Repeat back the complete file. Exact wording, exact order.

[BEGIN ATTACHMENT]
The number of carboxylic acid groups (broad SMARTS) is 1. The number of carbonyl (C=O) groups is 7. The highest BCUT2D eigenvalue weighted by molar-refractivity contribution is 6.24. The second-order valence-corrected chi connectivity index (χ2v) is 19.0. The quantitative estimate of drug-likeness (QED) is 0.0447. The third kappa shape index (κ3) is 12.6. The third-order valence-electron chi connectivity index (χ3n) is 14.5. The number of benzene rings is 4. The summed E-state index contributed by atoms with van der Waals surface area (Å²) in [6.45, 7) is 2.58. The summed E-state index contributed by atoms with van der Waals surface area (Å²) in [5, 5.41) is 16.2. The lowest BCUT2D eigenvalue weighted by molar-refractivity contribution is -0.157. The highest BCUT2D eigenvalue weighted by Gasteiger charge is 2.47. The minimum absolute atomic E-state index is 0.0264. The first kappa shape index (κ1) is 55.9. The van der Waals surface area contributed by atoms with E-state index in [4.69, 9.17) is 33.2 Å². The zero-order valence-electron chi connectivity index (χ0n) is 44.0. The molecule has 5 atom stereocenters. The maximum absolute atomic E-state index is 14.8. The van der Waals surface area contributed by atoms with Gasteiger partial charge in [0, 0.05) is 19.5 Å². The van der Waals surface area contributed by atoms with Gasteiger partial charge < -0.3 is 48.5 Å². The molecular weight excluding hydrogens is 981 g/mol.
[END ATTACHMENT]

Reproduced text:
The number of carboxylic acid groups (broad SMARTS) is 1. The number of carbonyl (C=O) groups is 7. The highest BCUT2D eigenvalue weighted by molar-refractivity contribution is 6.24. The second-order valence-corrected chi connectivity index (χ2v) is 19.0. The quantitative estimate of drug-likeness (QED) is 0.0447. The third kappa shape index (κ3) is 12.6. The third-order valence-electron chi connectivity index (χ3n) is 14.5. The number of benzene rings is 4. The summed E-state index contributed by atoms with van der Waals surface area (Å²) in [6.45, 7) is 2.58. The summed E-state index contributed by atoms with van der Waals surface area (Å²) in [5, 5.41) is 16.2. The lowest BCUT2D eigenvalue weighted by molar-refractivity contribution is -0.157. The highest BCUT2D eigenvalue weighted by Gasteiger charge is 2.47. The minimum absolute atomic E-state index is 0.0264. The first kappa shape index (κ1) is 55.9. The van der Waals surface area contributed by atoms with E-state index in [4.69, 9.17) is 33.2 Å². The zero-order valence-electron chi connectivity index (χ0n) is 44.0. The molecule has 5 atom stereocenters. The maximum absolute atomic E-state index is 14.8. The van der Waals surface area contributed by atoms with Gasteiger partial charge in [0, 0.05) is 19.5 Å². The van der Waals surface area contributed by atoms with Gasteiger partial charge < -0.3 is 48.5 Å². The molecular weight excluding hydrogens is 981 g/mol.